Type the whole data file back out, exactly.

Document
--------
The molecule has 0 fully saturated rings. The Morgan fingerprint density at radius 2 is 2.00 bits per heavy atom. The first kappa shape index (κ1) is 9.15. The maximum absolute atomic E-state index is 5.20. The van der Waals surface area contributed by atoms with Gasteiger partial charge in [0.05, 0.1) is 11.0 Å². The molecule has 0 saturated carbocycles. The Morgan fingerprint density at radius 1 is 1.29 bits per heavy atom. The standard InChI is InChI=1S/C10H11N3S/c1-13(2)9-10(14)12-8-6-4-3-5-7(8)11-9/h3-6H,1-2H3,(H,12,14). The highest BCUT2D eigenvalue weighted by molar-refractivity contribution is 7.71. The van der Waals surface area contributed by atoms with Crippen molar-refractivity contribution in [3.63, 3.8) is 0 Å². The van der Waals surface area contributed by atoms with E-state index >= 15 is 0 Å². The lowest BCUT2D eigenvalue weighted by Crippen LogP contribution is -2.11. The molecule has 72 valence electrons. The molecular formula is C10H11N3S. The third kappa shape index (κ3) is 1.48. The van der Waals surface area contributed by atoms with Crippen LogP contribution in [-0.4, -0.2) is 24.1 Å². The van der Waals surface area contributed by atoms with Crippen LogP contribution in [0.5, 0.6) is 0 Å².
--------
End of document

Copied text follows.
The molecule has 0 fully saturated rings. The Morgan fingerprint density at radius 2 is 2.00 bits per heavy atom. The first kappa shape index (κ1) is 9.15. The maximum absolute atomic E-state index is 5.20. The van der Waals surface area contributed by atoms with Gasteiger partial charge in [0.05, 0.1) is 11.0 Å². The molecule has 0 saturated carbocycles. The Morgan fingerprint density at radius 1 is 1.29 bits per heavy atom. The standard InChI is InChI=1S/C10H11N3S/c1-13(2)9-10(14)12-8-6-4-3-5-7(8)11-9/h3-6H,1-2H3,(H,12,14). The highest BCUT2D eigenvalue weighted by molar-refractivity contribution is 7.71. The van der Waals surface area contributed by atoms with Crippen molar-refractivity contribution in [3.63, 3.8) is 0 Å². The van der Waals surface area contributed by atoms with E-state index >= 15 is 0 Å². The lowest BCUT2D eigenvalue weighted by Crippen LogP contribution is -2.11. The molecule has 72 valence electrons. The molecular formula is C10H11N3S. The third kappa shape index (κ3) is 1.48. The van der Waals surface area contributed by atoms with Crippen LogP contribution in [-0.4, -0.2) is 24.1 Å². The van der Waals surface area contributed by atoms with Crippen LogP contribution in [0.5, 0.6) is 0 Å².